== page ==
Mammogram screening: What you need to know

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By David liu and editing by Rachel Stockton

U.S. Preventive Services Task Force Agency for Healthcare Research and Quality announced today that it now recommends that women begin biennial screening for breast cancer at age 50.  This admonition is for those who have no special risk factors, such as familial predisposition toward the disease.   

In the past, the federal government recommended that women begin regular screening at the age of 40.

Specifically, the USPSTF says it recommends biennial screening mammography for women aged 50 to 74, but not for women aged 40 to 49 years. 

The agency recommends against teaching breast -self-examination procedures; evidence, they say, is insufficient to evaluate the benefits and harms of clinical breast examination.  

Synchronized with the announcement, Georgetown University Medical Center reported a new review published in the Nov 17, 2009 journal Annals of Internal Medicine that suggests "biennial (every two years) screening of average risk women between the ages of 50 and 74 achieves most of the benefits of annual screening, but with less harm." 

The review, funded by the National Cancer Institute, examined 20 screening strategies with different starting and stopping ages and intervals. 

The data derived from the analysis show that screening every other year delivers an average of 81 percent of annual screening results, with almost half the number of false-positives.  

Mammogram screening every other year from ages 50 to 69 reduces breast cancer mortality by 16.5 percent over a life time, compared to no screening whatsoever. Screening beginning at the age of 40 reduces the mortality rate by 19.5 percent, or one woman in every 1000, compared to screening starting at age 50. But false-positives, unnecessary biopsies and anxiety increase.

The new recommendations are influential and healthcare insurers may adopt them to change their policy to reduce use of mammogram screening, which worries many radiologists.  Some diagnostic professionals find the timing of the announcement suspicious, as it coincides with the push for healthcare reform. The doctors claim that the new recommendation was designed specifically to cut costs, not to save lives.

The new recommendations are aimed at reducing the harm associated with mammogram screening, such as false-positives, unnecessary treatment and over-diagnosis.

Mammogram screening is not performed to prevent breast cancer from occurring, but to reduce the mortality rate of breast cancer.  However, some studies provide evidence indicating that this screening does not cut risk of breast cancer death.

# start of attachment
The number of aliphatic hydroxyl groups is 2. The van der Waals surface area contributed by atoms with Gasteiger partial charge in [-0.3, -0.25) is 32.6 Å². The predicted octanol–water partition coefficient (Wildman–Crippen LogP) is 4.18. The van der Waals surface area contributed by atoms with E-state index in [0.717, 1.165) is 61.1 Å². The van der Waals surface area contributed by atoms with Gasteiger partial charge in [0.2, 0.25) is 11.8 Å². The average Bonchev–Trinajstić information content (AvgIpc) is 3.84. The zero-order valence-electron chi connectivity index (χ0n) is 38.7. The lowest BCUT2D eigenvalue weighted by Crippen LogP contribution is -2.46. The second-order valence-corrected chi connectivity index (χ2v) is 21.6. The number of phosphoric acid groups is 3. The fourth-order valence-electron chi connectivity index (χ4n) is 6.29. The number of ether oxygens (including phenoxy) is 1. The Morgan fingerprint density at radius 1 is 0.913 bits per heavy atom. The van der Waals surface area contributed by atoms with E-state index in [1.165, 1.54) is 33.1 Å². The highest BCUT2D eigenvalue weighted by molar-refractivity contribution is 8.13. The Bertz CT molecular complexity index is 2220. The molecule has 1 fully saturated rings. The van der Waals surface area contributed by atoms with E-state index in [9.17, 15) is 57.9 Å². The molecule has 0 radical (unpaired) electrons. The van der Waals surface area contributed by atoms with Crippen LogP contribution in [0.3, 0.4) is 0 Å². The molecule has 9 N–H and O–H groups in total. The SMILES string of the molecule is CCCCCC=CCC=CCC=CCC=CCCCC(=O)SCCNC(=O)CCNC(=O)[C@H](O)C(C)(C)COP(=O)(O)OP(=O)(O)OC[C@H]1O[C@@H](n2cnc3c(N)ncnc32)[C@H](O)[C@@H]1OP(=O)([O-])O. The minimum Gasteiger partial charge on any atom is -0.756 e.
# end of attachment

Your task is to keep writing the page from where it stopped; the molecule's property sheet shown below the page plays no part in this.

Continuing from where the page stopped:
Laura Esserman, MD, MBA, professor of surgery and radiology, director of the UCSF Carol Franc Buck Breast Care Center, along with her colleagues, published an article in the Journal of the American Medical Association expressing their concern over the current recommendations and their efficacy with regards to early detection.

Dr. Esserman and colleagues said the method results in increased detection of early stage or non-life-threatening tumors, but the method per se does not reduce the risk of death in patients with aggressive breast cancer. 

Dr. Samuel S. Epstein, professor emeritus of Environmental and Occupational Medicine at the University of Illinois School of Public Health and Chairman of the Cancer Prevention Coalition states on the website preventcancer.com that mammography screening poses a wide range of risks that women are largely unaware of.

For one thing, radiation used in mammography is a cancer-causing agent, according to the U.S. National Toxicology Program. X-rays are the most studied carcinogens, and any tiny bit of exposure results in a small but cumulative risk of initiating and promoting breast cancer.  

Dr. Samuel says postmenopausal women who undergo annual screening for a ten-year period would receive exposure to about 10 rads for each breast. Each rad results in one cancer patient in every 100 premenstrual women. Exposure to 10 rads means the risk of getting breast cancer due to radiation is 10 percent. Even worse, breast cancer risk from mammography is fourfold higher for women who carry the A-T gene. Breast cancer of this sort accounts for 20 percent of all breast cancers annually in the United States. 

Other risks associated with screening mammography include breast compression, which raises risk of spreading the cancer, particularly in postmenopausal women.

Dr. Samuel says "Mammography screening is a profit-driven technology posing risks compounded by unreliability. In striking contrast, annual clinical breast examination (CBE) by a trained health professional, together with monthly breast self-examination (BSE), is safe, at least as effective, and low in cost. International programs for training nurses how to perform CBE and teach BSE are critical and overdue."

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